Scott’s jaw was twitching and my chest felt like it was going to cave in. I was ready to climb out the window, claw my way to the side of the freeway and hurl myself off an overpass into the deep San Fernando Valley. And then the weirdest thing happened. It was as if my chest actually did cave in, as if every piece of resistance inside me crumbled. I put my hands over my face and started laughing. We were walking this hard road that a trillion parents before us had walked and I know it sounds dramatic, but I felt a sense of belonging- as in to the human race. Maybe my newfound sense of belonging was just a feverish hallucination, but if hallucinatory revelations were good enough for the Beatles, they’re good enough for me.

When we got home, the same Daddy who had been silently grinding his teeth an hour before threw a wicked Black Eyed Peas dance party, and you haven’t truly lived until you’ve seen Scott and Tariku dance to “My Humps.”

It was the worst day. But it was the sweetest moment.

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Groovy Greetings

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Every year I vow to boycott holiday cards and every year I find something too cute to pass up. These were designed by the folks at Rattle-n-Roll and 100% of the profits went to Water.org, an organization that develops high quality, sustainable water projects in hundreds of communities from Africa to South East Asia to Central America.

All I Want

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For my holiday gifts, I usually make it a practice to try to buy and request books by living authors- you know, the kind that need to make a living. But this Penguin Classic Limited Edition Bookset designed by Coralie Bickford Smith is just so gorgeous. And I’m a sucker for nearly all of the titles- Jane Eyre, Sense and Sensibility, Pride and Prejudice…My only complaint is that Emma is conspicuously absent. But I want them. I want all of them. I want to sit here in my office and stare at them during the eternal moments when the neurological connection between my brain and my hands seems to have been severed and no word, no sentence, no nothing is being transmitted.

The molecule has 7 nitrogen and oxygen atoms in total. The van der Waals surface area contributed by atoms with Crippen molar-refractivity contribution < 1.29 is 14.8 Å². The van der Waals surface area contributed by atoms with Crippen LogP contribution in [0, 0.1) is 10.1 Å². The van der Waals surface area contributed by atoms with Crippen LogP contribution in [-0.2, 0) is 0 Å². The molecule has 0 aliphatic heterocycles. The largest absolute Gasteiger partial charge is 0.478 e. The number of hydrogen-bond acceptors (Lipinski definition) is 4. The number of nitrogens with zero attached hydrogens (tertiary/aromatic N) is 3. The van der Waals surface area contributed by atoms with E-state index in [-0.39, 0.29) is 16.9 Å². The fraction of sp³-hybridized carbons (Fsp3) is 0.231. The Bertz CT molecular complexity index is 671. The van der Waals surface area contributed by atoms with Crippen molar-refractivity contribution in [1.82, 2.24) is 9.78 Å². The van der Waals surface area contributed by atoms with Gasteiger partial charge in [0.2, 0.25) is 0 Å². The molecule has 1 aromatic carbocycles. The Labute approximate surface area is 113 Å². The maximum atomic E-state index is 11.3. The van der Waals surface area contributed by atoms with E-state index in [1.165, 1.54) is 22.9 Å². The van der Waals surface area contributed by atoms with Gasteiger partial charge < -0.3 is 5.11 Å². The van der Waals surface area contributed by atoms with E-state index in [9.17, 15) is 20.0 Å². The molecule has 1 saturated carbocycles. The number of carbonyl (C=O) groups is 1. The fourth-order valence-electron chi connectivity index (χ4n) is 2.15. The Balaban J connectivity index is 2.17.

I often stare at my books and wait for some borrowed muse to take pity on me. To me, books aren’t just a product of the muse; they’re often a muse in and of themselves.

I recently heard an interview with Will Self during which he referred to the book as an erotic object. There are, of course, different varieties of erotic objects. These books are all tarted up in La Perla lingerie. Maybe it’s wrong to say I love them. Maybe I’m just making that tired old mistake of confusing lust with love.

But still. Buy them for me.